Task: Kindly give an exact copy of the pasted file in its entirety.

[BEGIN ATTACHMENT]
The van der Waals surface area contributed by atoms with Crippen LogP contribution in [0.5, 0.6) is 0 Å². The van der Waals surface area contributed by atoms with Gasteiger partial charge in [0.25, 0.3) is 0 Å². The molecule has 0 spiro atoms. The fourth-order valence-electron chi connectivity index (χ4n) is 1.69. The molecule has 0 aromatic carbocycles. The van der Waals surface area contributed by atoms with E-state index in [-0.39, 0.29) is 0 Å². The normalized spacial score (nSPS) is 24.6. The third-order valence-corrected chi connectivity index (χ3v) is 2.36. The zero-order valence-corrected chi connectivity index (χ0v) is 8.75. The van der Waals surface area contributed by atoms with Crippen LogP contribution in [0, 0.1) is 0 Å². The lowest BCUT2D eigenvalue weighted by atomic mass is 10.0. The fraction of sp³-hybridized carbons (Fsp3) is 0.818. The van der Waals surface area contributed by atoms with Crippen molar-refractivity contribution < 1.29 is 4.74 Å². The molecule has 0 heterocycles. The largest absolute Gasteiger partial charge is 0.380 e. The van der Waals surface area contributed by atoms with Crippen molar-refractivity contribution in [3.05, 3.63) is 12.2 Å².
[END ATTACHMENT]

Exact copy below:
The van der Waals surface area contributed by atoms with Crippen LogP contribution in [0.5, 0.6) is 0 Å². The van der Waals surface area contributed by atoms with Gasteiger partial charge in [0.25, 0.3) is 0 Å². The molecule has 0 spiro atoms. The fourth-order valence-electron chi connectivity index (χ4n) is 1.69. The molecule has 0 aromatic carbocycles. The van der Waals surface area contributed by atoms with E-state index in [-0.39, 0.29) is 0 Å². The normalized spacial score (nSPS) is 24.6. The third-order valence-corrected chi connectivity index (χ3v) is 2.36. The zero-order valence-corrected chi connectivity index (χ0v) is 8.75. The van der Waals surface area contributed by atoms with Crippen LogP contribution in [0, 0.1) is 0 Å². The lowest BCUT2D eigenvalue weighted by atomic mass is 10.0. The fraction of sp³-hybridized carbons (Fsp3) is 0.818. The van der Waals surface area contributed by atoms with Crippen molar-refractivity contribution < 1.29 is 4.74 Å². The molecule has 0 heterocycles. The largest absolute Gasteiger partial charge is 0.380 e. The van der Waals surface area contributed by atoms with Crippen molar-refractivity contribution in [3.05, 3.63) is 12.2 Å².